• Loop the handle of the resistance band around the arch of your right foot, adjusting it so the tubing extends under your foot.
  • Situate yourself about 6 1/2 to 10 ft (2 to 3 m) from the door, facing the opposite direction while holding on to a chair in front of you for balance.
  • Keeping your left foot on the ground and your knees touching, raise your right heel towards your glutes. Ensuring your inside quadricep muscle fires first, slowly return your foot as if kicking a ball, so that your leg finishes completely straight, flexing your muscle as much as possible.
  • Do 20 reps on your right side and then 20 on the left.

Progression: stand farther from the door to increase the tension. Ball Squeeze Toe SquatBall Squeeze Toe SquatMuscles targeted: vastus medialis, vastus lateralis, vastus intermedius

  • Find a slightly underinflated ball roughly the size of a soccer ball.
  • Place the ball between your legs, slightly above your knees.
  • Squeeze your knees together as tightly as possible and align your feet so that if you look down, your toes are directly below your knees.
  • When you have found the proper width, put a 1 1/2 to 2 in (4 to 5 cm) high object under each of your heels. A sturdy book or a door jamb will do nicely!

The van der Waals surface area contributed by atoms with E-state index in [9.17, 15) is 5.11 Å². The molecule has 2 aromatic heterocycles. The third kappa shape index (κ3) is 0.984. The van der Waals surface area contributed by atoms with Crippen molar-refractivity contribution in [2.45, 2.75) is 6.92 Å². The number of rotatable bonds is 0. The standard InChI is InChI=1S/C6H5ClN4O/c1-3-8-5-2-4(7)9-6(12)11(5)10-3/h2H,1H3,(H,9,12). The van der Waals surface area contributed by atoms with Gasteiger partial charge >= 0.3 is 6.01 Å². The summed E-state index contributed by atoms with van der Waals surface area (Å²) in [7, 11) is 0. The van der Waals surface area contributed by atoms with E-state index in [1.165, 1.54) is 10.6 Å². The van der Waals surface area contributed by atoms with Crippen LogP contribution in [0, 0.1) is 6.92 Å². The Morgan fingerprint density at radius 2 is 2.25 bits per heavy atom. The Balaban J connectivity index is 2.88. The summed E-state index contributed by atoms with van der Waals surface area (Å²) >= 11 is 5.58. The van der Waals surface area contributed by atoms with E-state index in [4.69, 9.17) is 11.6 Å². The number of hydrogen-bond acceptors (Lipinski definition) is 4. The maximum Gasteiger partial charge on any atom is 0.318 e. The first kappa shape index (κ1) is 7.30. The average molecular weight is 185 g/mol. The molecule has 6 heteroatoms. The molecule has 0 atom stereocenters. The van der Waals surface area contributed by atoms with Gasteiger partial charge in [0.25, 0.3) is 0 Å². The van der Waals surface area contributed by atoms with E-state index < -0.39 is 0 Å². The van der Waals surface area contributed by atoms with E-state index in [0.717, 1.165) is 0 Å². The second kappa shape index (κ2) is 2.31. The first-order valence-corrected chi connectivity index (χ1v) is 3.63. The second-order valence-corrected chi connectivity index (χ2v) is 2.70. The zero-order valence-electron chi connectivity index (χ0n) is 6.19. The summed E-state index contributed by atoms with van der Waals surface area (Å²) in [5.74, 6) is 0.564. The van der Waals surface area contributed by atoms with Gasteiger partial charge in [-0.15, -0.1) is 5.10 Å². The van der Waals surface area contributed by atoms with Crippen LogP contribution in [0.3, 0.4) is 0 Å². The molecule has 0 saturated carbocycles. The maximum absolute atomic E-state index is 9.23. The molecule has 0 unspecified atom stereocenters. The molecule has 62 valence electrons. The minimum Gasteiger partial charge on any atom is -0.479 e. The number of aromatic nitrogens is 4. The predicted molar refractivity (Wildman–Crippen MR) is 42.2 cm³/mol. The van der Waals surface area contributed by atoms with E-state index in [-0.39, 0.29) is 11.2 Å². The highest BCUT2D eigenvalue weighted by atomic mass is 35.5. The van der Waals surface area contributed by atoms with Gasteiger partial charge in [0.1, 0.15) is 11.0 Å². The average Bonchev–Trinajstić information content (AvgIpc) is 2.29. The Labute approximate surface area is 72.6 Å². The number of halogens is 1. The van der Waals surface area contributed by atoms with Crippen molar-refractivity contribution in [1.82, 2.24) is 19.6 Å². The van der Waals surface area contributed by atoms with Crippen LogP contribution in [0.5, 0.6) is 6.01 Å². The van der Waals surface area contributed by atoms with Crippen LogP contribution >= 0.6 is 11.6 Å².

• While squeezing the ball tightly and keeping toes pointed straight forwards, squat down to chair seat height while maintaining equal weight distribution throughout your feet.
  • Still squeezing the ball, stand all the way up to starting position.

Progression: add weight by holding a dumbbell at your chest. Rock and RollerRock and RollerMuscles targeted: tensor fasciae latae, iliotibial band (IT band), sartorius

  • Use a foam roller or a tennis ball.
  • Lie on your side on top of the roller so that it’s lined up perpendicular to your body.
  • Situate yourself so that the roller is putting direct pressure on your tensor fasciae latae, (located below and behind your hip bone); it will be tender.
  • Lie on the roller, applying as much weight as you can bear while still relaxing your leg muscles.
  • After holding for 60 seconds twice, slowly roll your body, allowing the roller to go all the way down the side of your leg to your knee.
  • Carefully roll it back up your leg to your hip.
  • Repeat this 15 times.
  • Turn over so you are face down on the floor. Move your body to the side of the roller and deliberately roll from your hip down to your knee and back again 15 more times.
  • Do the same circuit with your other leg.
Ad
Advertisement
Advertisement

READ THIS NEXT

Is Bioplastic Better? Pros and Cons of These “Eco-Friendly” Alternatives

Is Bioplastic Better? Pros and Cons of These “Eco-Friendly” Alternatives

Explore the promising but problematic world of bioplastics

Heather Burt

Heather Burt

Your Skin is Stressed Out

Your Skin is Stressed Out

Why that matters and what to do about it

Dr. Cassie Irwin

Dr. Cassie Irwin